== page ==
What Is Feline Group Scent?
Your cat has a sensitive sense of smell. According to Pam Johnson-Bennett, cats’ nostrils have roughly 200 million scent receptors, while humans only have roughly 5 million. This means that your kitty can smell things that you can’t, and he’s always using his nose to assess the environment and identify other felines.
What’s also interesting about felines is the fact that they have what’s known as group scent. Let’s talk about what group scent is and how your cat uses it daily.
What Is Group Scent?
Group scent is established amongst two or more felines, so if you have a multi-cat household, there will be a group scent. This communal scent within your cats’ environment will provide them with a sense of comfort, and they’ll develop the scent by rubbing against one another, grooming each other, and head bunting.
As your cats scent one another, they create the group scent, or a scent for their feline community. But the act of rubbing against one another to share their scents is also a sign of affection. In fact, as the common scent is created, the bond between friendly felines becomes stronger, and more peace can be enjoyed amongst felines who don’t get along so well.
How You Can Use Group Scent to Create a Happy Home
In a multi-cat household with kitties who don’t get along, and who don’t rub against each other or mutually groom one another, a group scent would be lacking. The cats might just learn to coexist without forming a bond, or they may prefer being solitary. They might even display hostile behaviors towards each other, or they may end up urine marking or claw marking their environment.
If this is the case in your home, you can help create a group scent and perhaps help your kitties get along. Do this by brushing all of your cats every day using the same brush on all of them. Of course, every cat should be calm, should want to be brushed, and should be fine with smelling another kitty’s scent on the brush. In this way, you’ll create a social bond between the cats by distributing their scent to one another for them. The cats may end up feeling like they belong to a group, and this could lead to positive social interaction.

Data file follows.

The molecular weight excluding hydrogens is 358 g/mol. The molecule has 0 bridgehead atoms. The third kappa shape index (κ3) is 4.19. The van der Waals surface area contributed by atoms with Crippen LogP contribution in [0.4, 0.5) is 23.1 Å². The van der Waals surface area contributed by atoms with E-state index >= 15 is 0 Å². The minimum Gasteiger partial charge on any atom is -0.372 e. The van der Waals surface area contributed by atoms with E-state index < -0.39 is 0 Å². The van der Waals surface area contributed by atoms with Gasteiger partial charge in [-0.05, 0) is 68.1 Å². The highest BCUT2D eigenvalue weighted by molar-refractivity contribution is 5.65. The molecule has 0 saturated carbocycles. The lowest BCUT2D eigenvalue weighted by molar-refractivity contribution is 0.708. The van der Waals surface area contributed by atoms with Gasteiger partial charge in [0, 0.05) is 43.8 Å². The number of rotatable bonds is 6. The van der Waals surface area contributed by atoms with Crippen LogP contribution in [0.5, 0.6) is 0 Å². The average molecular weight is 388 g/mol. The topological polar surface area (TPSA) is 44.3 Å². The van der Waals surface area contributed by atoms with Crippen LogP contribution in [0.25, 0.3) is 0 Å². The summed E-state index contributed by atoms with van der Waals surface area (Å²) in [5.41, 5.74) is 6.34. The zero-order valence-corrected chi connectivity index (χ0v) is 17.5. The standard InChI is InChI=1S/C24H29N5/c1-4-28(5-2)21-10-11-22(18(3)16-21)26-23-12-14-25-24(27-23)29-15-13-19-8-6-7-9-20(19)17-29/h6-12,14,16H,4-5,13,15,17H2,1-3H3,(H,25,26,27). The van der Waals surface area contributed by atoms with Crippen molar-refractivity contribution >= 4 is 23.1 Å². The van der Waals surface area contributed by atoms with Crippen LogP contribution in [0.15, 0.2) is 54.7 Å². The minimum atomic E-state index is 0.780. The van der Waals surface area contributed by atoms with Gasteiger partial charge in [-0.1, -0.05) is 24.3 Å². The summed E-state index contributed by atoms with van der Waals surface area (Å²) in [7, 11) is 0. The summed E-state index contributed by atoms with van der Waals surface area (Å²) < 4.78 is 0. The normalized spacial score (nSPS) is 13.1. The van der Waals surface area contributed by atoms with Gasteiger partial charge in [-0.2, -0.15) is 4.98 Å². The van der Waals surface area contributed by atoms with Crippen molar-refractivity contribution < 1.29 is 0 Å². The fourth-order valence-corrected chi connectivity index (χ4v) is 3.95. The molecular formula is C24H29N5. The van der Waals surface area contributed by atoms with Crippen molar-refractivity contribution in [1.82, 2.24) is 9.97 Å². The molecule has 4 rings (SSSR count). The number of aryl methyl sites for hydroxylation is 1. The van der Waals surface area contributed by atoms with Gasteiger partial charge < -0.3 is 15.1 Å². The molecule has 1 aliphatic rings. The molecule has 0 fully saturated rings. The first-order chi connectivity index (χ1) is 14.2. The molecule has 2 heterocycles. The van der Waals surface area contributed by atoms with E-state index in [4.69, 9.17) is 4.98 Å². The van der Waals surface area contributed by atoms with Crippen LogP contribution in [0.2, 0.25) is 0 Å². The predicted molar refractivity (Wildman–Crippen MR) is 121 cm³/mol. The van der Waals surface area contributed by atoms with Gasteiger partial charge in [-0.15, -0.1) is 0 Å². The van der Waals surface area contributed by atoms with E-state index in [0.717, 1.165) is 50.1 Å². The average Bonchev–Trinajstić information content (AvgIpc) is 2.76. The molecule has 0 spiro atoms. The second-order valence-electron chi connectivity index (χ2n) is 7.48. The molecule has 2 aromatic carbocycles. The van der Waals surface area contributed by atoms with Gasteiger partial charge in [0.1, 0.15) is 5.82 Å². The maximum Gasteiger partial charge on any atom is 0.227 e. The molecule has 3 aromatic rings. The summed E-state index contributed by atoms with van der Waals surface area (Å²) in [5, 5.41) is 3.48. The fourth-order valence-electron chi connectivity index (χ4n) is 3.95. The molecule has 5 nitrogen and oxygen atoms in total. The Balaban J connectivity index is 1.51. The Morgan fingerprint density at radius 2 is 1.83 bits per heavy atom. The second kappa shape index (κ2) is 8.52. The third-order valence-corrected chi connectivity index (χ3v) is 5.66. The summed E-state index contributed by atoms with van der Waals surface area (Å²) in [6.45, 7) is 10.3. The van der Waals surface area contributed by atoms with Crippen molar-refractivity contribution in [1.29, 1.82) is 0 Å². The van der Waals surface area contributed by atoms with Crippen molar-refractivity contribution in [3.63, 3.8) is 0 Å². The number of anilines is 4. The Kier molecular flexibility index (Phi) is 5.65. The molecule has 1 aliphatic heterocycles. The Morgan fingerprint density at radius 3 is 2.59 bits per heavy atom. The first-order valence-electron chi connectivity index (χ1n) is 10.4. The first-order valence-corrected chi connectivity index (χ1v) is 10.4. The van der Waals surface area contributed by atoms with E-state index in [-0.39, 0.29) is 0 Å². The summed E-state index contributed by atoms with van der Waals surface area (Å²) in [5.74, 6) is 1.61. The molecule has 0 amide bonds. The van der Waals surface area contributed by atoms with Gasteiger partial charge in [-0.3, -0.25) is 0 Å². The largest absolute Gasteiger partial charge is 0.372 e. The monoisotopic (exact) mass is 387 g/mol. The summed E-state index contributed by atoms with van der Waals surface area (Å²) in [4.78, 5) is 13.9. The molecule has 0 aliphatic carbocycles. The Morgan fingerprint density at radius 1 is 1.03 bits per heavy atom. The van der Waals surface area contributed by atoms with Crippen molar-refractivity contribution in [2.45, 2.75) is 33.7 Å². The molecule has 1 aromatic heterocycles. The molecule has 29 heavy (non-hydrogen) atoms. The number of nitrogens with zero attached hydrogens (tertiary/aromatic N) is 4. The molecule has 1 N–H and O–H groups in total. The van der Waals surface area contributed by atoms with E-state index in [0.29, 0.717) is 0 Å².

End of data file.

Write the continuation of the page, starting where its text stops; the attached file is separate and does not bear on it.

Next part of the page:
Related: 6 Easy Ways to Make Your Cat Happy
Just make sure that you brush your cats along the rib cage, shoulders, neck, and head, as these are areas where they retain their group scent. Always utilize the same brush, and don’t throw away the fur that’s collected between brushings. Obviously, you’ll remove the fur when the brush is full, but keep it there as you groom one cat and then the other in order to spread the scent out.
Prior to brushing your cat, though, allow him to smell the brush, and proceed only if the cat’s reaction is calm. Rotate the order of the cats that are brushed so that they all share their scents with each other.
A Word of Caution
Although some experts recommend the brushing method above, others, such as Pam Johnson-Bennett, disagree that this is a good way to establish group scent because the cats have no way to escape the scent that you’re putting on them. As a result, a cat can become even more stressed or aggressive.
If you find that sharing the same brush amongst your cats doesn’t work and it’s making even just one of your kitties unhappy, try a different approach that allows your pets to move away from a scent that they don’t like.
For example, you can take a sock and rub it on one of your cats and then leave it in another cat’s area. That kitty may decide to sniff the sock and stick around, or he may choose to retreat. Whenever your pet does move towards the sock, you can incorporate clicker training and reward the behavior. But if your kitty backs away, he may just need more time, so be patient and work at his pace.
A feline’s sense of smell plays an important role in social behavior. Because your kitty’s nose is able to pick up on scents a lot more strongly than you can, keep that in mind when you consider using perfumes, air fresheners, scented detergents and cleaners, or scented litter. Group scent, combined with a nose that isn’t irritated by harsh fragrances, will help keep all of your cats happy.
Lisa Selvaggio is a freelance writer and editor, and our resident cats-pert, with certifications in pet nutrition and pet first aid. She enjoys producing content that helps people understand animals better so they can give their pets a safe and happy home.
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